One of my wife’s favorites is hype over pet food recalls and problems. Consider this headline from Fox News: Toxic jerky treats linked to more than 1,000 dog deaths. Sounds dire. Only it gets a little less convincing when, according to the AVMA, some 43,346,000 households own dogs, and at an average of 1.6 per household, there are around 69,353,600 puppy pets in the US. These 1,000 dogs that died, while certainly sad, represent .00144% of the registered dog population. If only 1% of dogs ever had these treats, it’s still only .144% of the dogs exposed to the treat that died – 693 had the treat and were fine before one died. When you hear “1,000 cute little puppies died due to the bad treats,” you get riled up. But it takes the edge off when you realize just how few that is in the scheme of things. There’s more to the story too, which we’ll revisit later.

Now let’s amp up the intensity and talk about something more fiery. According to the Pro Choice official website, “13,000 women each year have abortions because they have become pregnant as a result of rape or incest.” The site references a 2003 Guttmacher Institute study which can be found at this link. There’s no denying that rape and incest are always terrible, and no one should make light of them. But… are we making too much of the political rhetoric center around these admittedly horrible cases? Let’s contextualize by using the number-to-percent trick.

The exact same Guttmacher Institute study that Pro Choice referenced (in case anyone thinks I’m selecting sources with bias) shows the following table:

abortion_stats

Which tells a much different story. 1% of abortions are because of rape-induced pregnancy. Less than 0.5% are as a result of incest. While I’m in full agreement that these 1.0%-1.5% should have some sort of recourse, 1% isn’t even close to enough to drive the overall conversation to the extent that it does. This is a post about statistics and not my personal politics, but it seems we’re basing way more than a representative amount of the abortion conversation on these 1%. Especially when 74% or more are for essentially selfish reasons and could have been avoided by making good choices regarding sexual practices, including both contraception (there’s no reason not to use or enforce this with your partner) and abstinence (I chose to not have sex until my wedding night; believe it or not, hormones can be overcome with self-control).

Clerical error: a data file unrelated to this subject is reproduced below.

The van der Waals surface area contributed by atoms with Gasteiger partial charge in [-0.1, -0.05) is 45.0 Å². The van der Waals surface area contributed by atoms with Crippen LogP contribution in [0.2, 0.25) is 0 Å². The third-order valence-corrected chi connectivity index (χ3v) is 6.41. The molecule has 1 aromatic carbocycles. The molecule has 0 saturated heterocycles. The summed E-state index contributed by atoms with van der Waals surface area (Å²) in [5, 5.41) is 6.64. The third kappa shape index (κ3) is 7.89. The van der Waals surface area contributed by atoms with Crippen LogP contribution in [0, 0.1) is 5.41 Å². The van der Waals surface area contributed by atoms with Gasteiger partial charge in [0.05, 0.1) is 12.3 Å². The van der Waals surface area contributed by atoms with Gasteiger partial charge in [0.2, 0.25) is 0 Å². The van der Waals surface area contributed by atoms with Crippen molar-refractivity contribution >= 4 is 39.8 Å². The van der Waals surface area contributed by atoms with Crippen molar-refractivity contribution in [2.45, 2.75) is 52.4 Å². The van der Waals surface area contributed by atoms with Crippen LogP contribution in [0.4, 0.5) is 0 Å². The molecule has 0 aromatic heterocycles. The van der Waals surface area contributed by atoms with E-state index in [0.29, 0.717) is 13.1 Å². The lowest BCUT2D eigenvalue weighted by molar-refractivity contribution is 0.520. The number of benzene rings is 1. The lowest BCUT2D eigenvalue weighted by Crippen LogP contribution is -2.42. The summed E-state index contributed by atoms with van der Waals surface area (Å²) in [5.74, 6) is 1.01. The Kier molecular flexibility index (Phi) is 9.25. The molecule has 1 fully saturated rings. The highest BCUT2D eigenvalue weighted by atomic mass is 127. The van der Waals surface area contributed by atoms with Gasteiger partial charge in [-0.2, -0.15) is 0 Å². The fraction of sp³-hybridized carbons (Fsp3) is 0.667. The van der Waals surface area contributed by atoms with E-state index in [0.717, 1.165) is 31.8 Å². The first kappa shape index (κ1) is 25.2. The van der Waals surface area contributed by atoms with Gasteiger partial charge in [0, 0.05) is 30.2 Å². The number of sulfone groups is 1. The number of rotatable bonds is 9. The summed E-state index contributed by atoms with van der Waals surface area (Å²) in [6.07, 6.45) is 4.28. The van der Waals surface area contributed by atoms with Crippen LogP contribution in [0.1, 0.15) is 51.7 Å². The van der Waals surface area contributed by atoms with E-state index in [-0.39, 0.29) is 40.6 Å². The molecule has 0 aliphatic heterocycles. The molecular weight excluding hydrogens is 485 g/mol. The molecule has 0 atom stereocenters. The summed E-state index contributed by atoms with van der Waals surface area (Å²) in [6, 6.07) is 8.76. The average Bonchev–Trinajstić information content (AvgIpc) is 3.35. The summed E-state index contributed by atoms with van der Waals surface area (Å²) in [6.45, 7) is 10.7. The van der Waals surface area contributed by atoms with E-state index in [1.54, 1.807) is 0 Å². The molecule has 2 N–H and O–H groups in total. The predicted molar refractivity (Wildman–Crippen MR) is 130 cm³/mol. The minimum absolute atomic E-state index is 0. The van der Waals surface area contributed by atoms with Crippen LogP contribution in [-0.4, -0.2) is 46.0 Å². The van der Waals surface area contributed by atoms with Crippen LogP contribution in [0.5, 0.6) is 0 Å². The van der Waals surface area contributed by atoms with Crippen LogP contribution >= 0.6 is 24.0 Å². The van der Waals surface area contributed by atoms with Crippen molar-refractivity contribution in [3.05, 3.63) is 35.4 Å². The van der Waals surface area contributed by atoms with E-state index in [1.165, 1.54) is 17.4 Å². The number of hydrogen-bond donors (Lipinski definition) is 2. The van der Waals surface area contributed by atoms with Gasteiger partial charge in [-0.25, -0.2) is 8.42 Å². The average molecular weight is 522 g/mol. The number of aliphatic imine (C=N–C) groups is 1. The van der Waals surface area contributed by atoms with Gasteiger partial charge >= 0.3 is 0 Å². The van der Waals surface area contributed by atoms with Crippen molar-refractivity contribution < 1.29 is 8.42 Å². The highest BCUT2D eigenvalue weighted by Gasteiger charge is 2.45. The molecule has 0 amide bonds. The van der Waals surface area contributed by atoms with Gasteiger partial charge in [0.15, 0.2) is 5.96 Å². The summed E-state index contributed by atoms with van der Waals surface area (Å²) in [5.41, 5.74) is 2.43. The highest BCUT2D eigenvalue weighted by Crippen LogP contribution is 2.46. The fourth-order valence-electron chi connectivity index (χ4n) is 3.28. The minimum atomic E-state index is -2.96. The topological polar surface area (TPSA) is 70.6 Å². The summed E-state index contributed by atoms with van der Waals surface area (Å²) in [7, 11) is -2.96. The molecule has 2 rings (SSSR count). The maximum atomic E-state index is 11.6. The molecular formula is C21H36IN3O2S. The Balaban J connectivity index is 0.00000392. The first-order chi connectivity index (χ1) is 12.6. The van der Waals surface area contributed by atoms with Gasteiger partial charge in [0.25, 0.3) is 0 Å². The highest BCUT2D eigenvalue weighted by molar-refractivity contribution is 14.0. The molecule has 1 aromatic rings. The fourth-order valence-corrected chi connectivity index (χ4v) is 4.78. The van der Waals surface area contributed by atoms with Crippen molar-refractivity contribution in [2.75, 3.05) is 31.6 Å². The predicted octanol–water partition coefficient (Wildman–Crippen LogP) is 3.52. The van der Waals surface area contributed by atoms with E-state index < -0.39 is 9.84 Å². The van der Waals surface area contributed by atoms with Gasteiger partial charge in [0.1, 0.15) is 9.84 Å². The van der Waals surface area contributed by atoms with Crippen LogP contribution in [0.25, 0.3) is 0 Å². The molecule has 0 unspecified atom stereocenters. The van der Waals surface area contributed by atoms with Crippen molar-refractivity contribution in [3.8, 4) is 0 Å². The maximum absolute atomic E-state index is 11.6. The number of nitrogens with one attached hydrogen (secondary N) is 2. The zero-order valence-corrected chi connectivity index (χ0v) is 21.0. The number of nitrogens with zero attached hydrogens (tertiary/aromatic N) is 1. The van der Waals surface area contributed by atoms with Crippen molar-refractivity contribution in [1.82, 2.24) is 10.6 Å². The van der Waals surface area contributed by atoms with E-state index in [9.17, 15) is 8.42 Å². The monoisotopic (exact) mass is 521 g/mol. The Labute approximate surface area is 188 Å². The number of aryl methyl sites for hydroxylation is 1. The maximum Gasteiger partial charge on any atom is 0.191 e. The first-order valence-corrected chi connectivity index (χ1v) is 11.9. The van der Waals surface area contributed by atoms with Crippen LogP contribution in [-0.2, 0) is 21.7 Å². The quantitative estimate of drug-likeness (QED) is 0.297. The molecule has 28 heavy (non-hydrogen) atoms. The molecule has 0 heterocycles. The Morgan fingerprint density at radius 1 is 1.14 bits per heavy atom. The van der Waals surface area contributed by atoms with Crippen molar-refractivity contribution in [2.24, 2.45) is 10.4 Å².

Mini-rant aside, the point should be clear. Fox News (and every other media outlet in the world) is incentivized to make headlines more dramatic, because that’s what gets views, shares, subscriptions, whatever. Pro Choice is incentivized to make it look like a lot of pregnancies are terminated due to honest tragedies in order to drive the discussion towards the outliers which more strongly support their views instead of talking about the vast majority. We, as consumers of information, need to be able to contextualize how representative these stories are, in order to make intelligent, rational decisions, instead of being swept away in emotional appeal. Convert those numbers!

Method 3: Make Sure Any Comparison is “Apples to Apples”

Did you know that the average American has watched more television in their life than all of the founding fathers of the United States combined? You should learn from them, you lazy slacker.

A classic method of deceit is to take something that’s technically true, but not useful, and play it off as useful (or heck, even just as interesting). Consider the following “technically true” comparison from Business Insider, reposted on Reddit and everywhere else on the internet:

Taco Bell sold 100 million Doritos Locos tacos in their first 10 weeks of availability. It took McDonald’s 18 years to sell the same amount of burgers.

Sounds interesting, right?

Yeah, but it’s really not.